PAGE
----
Saturday, November 24, 2012

Hey Hostess union: how about those principles now you no longer have a job?

I once had a very wise man tell me: never let your principles interfere with your labor negotiations. It's a tenant the Bakery, Confectionery & Tobacco Workers (BTCGM) at Hostess never learned.

Let's go back in time a bit.

It was December 1993 and I'd just been elected Clerk of Toledo Municipal Court. Since I was filling an unexpired term, I took office right after the votes were certified.

On my first day I found a 'lovely' parting gift from my predecessor: a signed union contract covering all supervisors and management staff and a union petition for recognition covering everyone else. Oh - and the recognition petition had never been posted as required by law, so I was in violation the minute I took the oath of office. And one more thing - clerks of court offices in Ohio had never been unionized before.

Things eventually worked out with me getting the wish-list contract thrown out, my managers excluded and a good contract for everyone else which included the first-ever requirement for performance appraisals. But I had to learn a lot of lessons the hard way.

Fortunately, I had a very good labor attorney, Jim Burkhart, who helped me. He's the one who gave me the good advice that I instantly rejected upon first hearing it. How in the world, I wondered, do you ever set aside your principles in your labor negotiations? Isn't everything you bargain for based upon those principles?

The short answer is both yes and no - but in case you're wondering how that works, a look at the BTCGM and their now-unemployed members gives you a perfect picture.

BTCGM is the union that went on strike and put Hostess, maker of Twinkies, Ding Dongs and Wonder Bread (to name a few), out of business resulting in the unemployment of more than 18,000 workers.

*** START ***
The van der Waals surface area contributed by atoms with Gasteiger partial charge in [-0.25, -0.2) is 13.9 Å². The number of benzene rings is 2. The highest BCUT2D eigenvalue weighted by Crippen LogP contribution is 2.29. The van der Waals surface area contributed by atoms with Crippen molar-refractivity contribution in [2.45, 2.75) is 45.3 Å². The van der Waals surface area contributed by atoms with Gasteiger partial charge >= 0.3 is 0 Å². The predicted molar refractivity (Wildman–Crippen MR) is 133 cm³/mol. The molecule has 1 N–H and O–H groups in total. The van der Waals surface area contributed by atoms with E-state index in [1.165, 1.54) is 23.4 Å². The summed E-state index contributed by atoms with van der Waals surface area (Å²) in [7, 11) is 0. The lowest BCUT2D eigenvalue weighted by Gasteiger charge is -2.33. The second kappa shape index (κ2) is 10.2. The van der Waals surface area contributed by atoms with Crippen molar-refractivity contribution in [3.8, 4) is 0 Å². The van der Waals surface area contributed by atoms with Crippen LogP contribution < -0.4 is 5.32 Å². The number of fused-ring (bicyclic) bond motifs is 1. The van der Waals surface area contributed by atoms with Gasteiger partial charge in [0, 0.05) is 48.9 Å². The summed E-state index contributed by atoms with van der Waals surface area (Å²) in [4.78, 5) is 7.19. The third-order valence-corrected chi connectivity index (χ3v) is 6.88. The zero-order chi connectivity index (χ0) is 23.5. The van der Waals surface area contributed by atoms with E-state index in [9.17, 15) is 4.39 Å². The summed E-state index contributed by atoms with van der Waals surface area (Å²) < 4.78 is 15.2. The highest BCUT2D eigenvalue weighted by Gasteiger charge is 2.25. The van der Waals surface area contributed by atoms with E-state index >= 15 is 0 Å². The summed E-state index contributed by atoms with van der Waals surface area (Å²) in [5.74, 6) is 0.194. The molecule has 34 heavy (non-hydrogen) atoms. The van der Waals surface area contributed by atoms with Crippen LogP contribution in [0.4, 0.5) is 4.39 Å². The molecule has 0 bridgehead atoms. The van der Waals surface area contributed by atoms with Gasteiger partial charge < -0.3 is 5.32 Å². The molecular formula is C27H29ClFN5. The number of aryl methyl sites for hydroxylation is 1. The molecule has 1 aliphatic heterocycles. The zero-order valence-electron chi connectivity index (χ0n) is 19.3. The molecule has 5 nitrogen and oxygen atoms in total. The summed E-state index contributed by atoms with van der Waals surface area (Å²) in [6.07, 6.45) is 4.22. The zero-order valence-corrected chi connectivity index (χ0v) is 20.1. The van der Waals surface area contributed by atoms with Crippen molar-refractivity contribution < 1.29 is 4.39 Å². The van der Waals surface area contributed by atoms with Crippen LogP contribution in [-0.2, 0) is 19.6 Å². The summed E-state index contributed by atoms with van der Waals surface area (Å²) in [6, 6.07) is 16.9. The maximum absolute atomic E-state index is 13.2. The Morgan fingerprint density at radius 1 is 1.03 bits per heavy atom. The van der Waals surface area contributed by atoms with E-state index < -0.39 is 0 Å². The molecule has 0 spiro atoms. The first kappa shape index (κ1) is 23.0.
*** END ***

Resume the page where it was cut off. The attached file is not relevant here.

BCTGM International Union President Frank Hurt issued a press release when the company announced it was going to liquidate - and one comment encapsulates the point perfectly:

"Throughout this long and difficult process, BCTGM members showed tremendous courage, solidarity and devotion to principle. They were well aware of the potential consequences of their actions but stood strong for dignity, justice and respect."

They were so busy standing for their so-called principles that they put their company out of business and not only lost their jobs, but the jobs of all other employees - including other union workers - as well.

BTCG and their wage and benefit demands are not the sole reason for the company failing, but there were the proverbial straw that broke the camel's back. They were so intent on 'standing up to management' that they eliminated the management and the company entirely.

Clearly, they let their principles interfere with their negotiations and you can see the disastrous results.

But that's not all. Labor Union Report took a look at the union management, including Hurt, and, sadly, what they found won't surprise you.

Here are the main points:

* 18,500 Hostess workers unemployed

* BCTGM boss Frank Hurt encouraged the strike (knowing it could shut down the company)

* As BCTGM membership has fallen 30% since 2000, Hurts salary has gone up nearly 45% to over $260,000

* The bakery industry union pension fund is less than 50% funded ($10 billion in liabilities), yet bakery union bosses have their own fully-funded (100%) pension plan -- funded by members.

* Bakery union bosses Hurt and the Sec.-Treasurer both have their kids on union payroll.

Here is the post (the links to the info are embedded):

Let Them Eat Cake: As Hostess Workers Get Hurt, Bakery Union Bosses (& Their Kids) Do Well

When I was doing a regular radio show on WSPD (Eye On Toledo), I had Dan Wagner, president of the Toledo Police Patrolman's Association, as a guest at a time when the city was threatening layoffs of police and fire. I asked him a question and got a surprisingly honest answer.

Q: It it came down to every member police office taking a small pay cut or most of them maintaining their current pay while some of their fellow union members lost their job through a layoff as a result - and in light of the union mantra 'all for one' - what would your members choose?

A: Sadly, I think they'd opt for the layoffs of some and keep their current wages/benefits.

BCTGM took that to an extreme. Can you say 'stuck on stupid'?

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